Internet Shakespeare Editions

Author: William Shakespeare
Editor: Grechen Minton
Not Peer Reviewed

Much Ado About Nothing (Folio 1, 1623)


Much ado about Nothing.
115

Beatr. How now cosin Hero?
1780Fri. Haue comfort Ladie.
Leon. Dost thou looke vp?
Frier. Yea, wherefore should she not?
Leon. Wherfore? Why doth not euery earthly thing
Cry shame vpon her? Could she heere denie
1785The storie that is printed in her blood?
Do not liue Hero, do not ope thine eyes:
For did I thinke thou wouldst not quickly die,
Thought I thy spirits were stronger then thy shames,
My selfe would on the reward of reproaches
1790Strike at thy life. Grieu'd I, I had but one?
Chid I, for that at frugal Natures frame?
O one too much by thee: why had I one?
Why euer was't thou louelie in my eies?
Why had I not with charitable hand
1795Tooke vp a beggars issue at my gates,
Who smeered thus, and mir'd with infamie,
I might haue said, no part of it is mine:
This shame deriues it selfe from vnknowne loines,
But mine, and mine I lou'd, and mine I prais'd,
1800And mine that I was proud on mine so much,
That I my selfe, was to my selfe not mine:
Valewing of her, why she, O she is falne
Into a pit of Inke, that the wide sea
Hath drops too few to wash her cleane againe,
1805And salt too little, which may season giue
To her foule tainted flesh.
Ben. Sir, sir, be patient: for my part, I am so attired
in wonder, I know not what to say.
Bea. O on my soule my cosin is belied.
1810Ben. Ladie, were you her bedfellow last night?
Bea. No truly: not although vntill last night,
I haue this tweluemonth bin her bedfellow.
Leon. Confirm'd, confirm'd, O that is stronger made
Which was before barr'd vp with ribs of iron.
1815Would the Princes lie, and Claudio lie,
Who lou'd her so, that speaking of her foulnesse,
Wash'd it with teares? Hence from her, let her die.
Fri. Heare me a little, for I haue onely bene silent so
long, and giuen way vnto this course of fortune, by no-
1820ting of the Ladie, I haue markt.
A thousand blushing apparitions,
To start into her face, a thousand innocent shames,
In Angel whitenesse beare away those blushes,
And in her eie there hath appear'd a fire
1825To burne the errors that these Princes hold
Against her maiden truth. Call me a foole,
Trust not my reading, nor my obseruations,
Which with experimental seale doth warrant
The tenure of my booke: trust not my age,
1830My reuerence, calling, nor diuinitie,
If this sweet Ladie lye not guiltlesse heere,
Vnder some biting error.
Leo. Friar, it cannot be:
Thou seest that all the Grace that she hath left,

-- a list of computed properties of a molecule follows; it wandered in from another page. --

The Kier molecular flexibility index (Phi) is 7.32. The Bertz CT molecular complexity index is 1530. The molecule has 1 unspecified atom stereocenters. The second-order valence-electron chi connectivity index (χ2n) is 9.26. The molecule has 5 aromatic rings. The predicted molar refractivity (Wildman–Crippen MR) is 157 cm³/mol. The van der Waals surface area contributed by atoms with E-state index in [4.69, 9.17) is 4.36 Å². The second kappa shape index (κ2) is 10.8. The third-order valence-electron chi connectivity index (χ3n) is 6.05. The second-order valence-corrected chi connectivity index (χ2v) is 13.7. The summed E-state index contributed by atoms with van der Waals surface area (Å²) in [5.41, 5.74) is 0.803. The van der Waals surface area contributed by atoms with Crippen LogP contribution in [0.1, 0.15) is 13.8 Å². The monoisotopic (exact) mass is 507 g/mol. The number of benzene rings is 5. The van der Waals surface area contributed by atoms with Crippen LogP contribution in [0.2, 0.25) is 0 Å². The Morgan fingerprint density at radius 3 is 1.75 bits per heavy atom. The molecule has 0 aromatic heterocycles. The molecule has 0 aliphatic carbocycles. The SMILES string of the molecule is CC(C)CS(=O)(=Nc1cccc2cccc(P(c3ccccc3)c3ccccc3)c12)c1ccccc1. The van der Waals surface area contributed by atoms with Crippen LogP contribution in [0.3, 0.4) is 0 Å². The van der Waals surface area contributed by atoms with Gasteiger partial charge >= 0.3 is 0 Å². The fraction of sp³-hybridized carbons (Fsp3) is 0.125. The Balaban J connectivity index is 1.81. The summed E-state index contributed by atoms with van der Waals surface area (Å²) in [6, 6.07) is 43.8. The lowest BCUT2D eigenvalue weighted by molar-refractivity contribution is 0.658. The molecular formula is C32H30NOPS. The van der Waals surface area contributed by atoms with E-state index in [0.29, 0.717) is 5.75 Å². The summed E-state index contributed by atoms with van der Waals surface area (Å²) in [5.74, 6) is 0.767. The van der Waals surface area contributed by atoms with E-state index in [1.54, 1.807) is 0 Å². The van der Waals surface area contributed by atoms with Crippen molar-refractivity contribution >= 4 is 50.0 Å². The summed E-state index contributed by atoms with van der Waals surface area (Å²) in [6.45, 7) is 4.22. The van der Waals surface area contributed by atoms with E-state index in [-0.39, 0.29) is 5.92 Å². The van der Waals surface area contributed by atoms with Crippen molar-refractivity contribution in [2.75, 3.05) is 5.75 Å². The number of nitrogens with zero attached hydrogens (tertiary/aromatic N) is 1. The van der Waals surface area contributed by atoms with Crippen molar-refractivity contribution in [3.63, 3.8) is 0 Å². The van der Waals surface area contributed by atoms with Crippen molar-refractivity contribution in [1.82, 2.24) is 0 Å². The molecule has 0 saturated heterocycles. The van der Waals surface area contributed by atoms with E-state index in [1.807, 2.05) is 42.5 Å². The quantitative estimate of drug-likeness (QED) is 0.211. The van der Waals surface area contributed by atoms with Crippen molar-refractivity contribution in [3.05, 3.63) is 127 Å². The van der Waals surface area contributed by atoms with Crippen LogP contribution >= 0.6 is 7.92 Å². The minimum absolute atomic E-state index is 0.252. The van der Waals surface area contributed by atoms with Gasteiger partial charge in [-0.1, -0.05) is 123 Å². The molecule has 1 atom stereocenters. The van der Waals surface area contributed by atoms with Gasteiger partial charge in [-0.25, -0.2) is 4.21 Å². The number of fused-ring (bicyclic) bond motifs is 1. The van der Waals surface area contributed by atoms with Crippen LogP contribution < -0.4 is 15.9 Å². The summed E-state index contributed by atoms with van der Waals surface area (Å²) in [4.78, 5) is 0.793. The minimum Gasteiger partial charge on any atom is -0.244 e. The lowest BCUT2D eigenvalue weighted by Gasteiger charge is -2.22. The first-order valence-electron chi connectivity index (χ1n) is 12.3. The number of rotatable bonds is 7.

1835Is, that she wil not adde to her damnation,
A sinne of periury, she not denies it:
Why seek'st thou then to couer with excuse,
That which appeares in proper na
kednesse?
Fri. Ladie, what man is he you are accus'd of?
1840Hero. They know that do accuse me, I know none:
If I know more of any man aliue
Then that which maiden modestie doth warrant,
Let all my sinnes lacke mercy. O my Father,
Proue you that any man with me conuerst,
1845At houres vnmeete, or that I yesternight
Maintain'd the change of words with any creature,
Refuse me, hate me, torture me to death.
Fri. There is some strange misprision in the Princes.
Ben. Two of them haue the verie bent of honor,
1850And if their wisedomes be misled in this:
The practise of it liues in Iohn the bastard,
Whose spirits toile in frame of villanies.
Leo. I know not: if they speake but truth of her,
These hands shall teare her: If they wrong her honour,
1855The proudest of them shall wel heare of it.
Time hath not yet so dried this bloud of mine,
Nor age so eate vp my inuention,
Nor Fortune made such hauocke of my meanes,
Nor my bad life reft me so much of friends,
1860But they shall finde, awak'd in such a kinde,
Both strength of limbe, and policie of minde,
Ability in meanes, and choise of friends,
To quit me of them throughly.
Fri. Pause awhile:
1865And let my counsell sway you in this case,
Your daughter heere the Princesse (left for dead)
Let her awhile be secretly kept in,
And publish it, that she is dead indeed:
Maintaine a mourning ostentation,
1870And on your Families old monument,
Hang mournfull Epitaphes, and do all rites,
That appertaine vnto a buriall.
Leon. What shall become of this? What wil this do?
Fri. Marry this wel carried, shall on her behalfe,
1875Change slander to remorse, that is some good,
But not for that dreame I on this strange course,
But on this trauaile looke for greater birth:
She dying, as it must be so maintain'd,
Vpon the instant that she was accus'd,
1880Shal be lamented, pittied, and excus'd
Of euery hearer: for it so fals out,
That what we haue, we prize not to the worth,
Whiles we enioy it; but being lack'd and lost,
Why then we racke the value, then we finde
1885The vertue that possession would not shew vs
Whiles it was ours, so will it fare with Claudio:
When he shal heare she dyed vpon his words,
Th'Idea of her life shal sweetly creepe
Into his study of imagination.
1890And euery louely Organ of her life,
Shall come apparel'd in more precious habite:
More mouing delicate, and ful of life,
Into the eye and prospect of his soule
Then when she liu'd indeed: then shal he mourne,
1895If euer Loue had interest in his Liuer,
And wish he had not so accused her:
No, though he thought his accusation true:
Let this be so, and doubt not but successe
Wil fashion the euent in better shape,
1900Then I can lay it downe in likelihood.
But if all ayme but this be leuelld false,
The supposition of the Ladies death,
Will quench the wonder of her infamie.
And if it sort not well, you may conceale her,
1905As best befits her wounded reputation,
In some reclusiue and religious life,
Out of all eyes, tongnes, mindes and iniuries.
Bene. Signior Leonato, let the Frier aduise you,
And though you know my inwardnesse and loue
1910Is very much vnto the Prince and Claudio.
Yet